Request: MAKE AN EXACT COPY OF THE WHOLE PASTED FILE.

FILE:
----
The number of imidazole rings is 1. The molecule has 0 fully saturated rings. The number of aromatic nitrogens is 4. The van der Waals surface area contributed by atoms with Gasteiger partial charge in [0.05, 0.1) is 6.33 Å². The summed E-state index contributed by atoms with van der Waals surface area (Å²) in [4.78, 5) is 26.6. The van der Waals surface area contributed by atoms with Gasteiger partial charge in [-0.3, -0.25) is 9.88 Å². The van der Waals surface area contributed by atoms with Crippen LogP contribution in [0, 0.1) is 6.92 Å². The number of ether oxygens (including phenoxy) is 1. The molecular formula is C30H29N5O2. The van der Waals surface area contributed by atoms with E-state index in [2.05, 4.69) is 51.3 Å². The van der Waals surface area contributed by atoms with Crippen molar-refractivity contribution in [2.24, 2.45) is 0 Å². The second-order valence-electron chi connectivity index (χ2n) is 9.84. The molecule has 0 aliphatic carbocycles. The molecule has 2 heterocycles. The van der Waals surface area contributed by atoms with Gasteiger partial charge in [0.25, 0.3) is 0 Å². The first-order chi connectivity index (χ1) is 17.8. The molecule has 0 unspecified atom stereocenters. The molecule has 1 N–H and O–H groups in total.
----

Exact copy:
The number of imidazole rings is 1. The molecule has 0 fully saturated rings. The number of aromatic nitrogens is 4. The van der Waals surface area contributed by atoms with Gasteiger partial charge in [0.05, 0.1) is 6.33 Å². The summed E-state index contributed by atoms with van der Waals surface area (Å²) in [4.78, 5) is 26.6. The van der Waals surface area contributed by atoms with Gasteiger partial charge in [-0.3, -0.25) is 9.88 Å². The van der Waals surface area contributed by atoms with Crippen LogP contribution in [0, 0.1) is 6.92 Å². The number of ether oxygens (including phenoxy) is 1. The molecular formula is C30H29N5O2. The van der Waals surface area contributed by atoms with E-state index in [2.05, 4.69) is 51.3 Å². The van der Waals surface area contributed by atoms with Crippen molar-refractivity contribution in [2.24, 2.45) is 0 Å². The second-order valence-electron chi connectivity index (χ2n) is 9.84. The molecule has 0 aliphatic carbocycles. The molecule has 2 heterocycles. The van der Waals surface area contributed by atoms with Gasteiger partial charge in [0.25, 0.3) is 0 Å². The first-order chi connectivity index (χ1) is 17.8. The molecule has 0 unspecified atom stereocenters. The molecule has 1 N–H and O–H groups in total.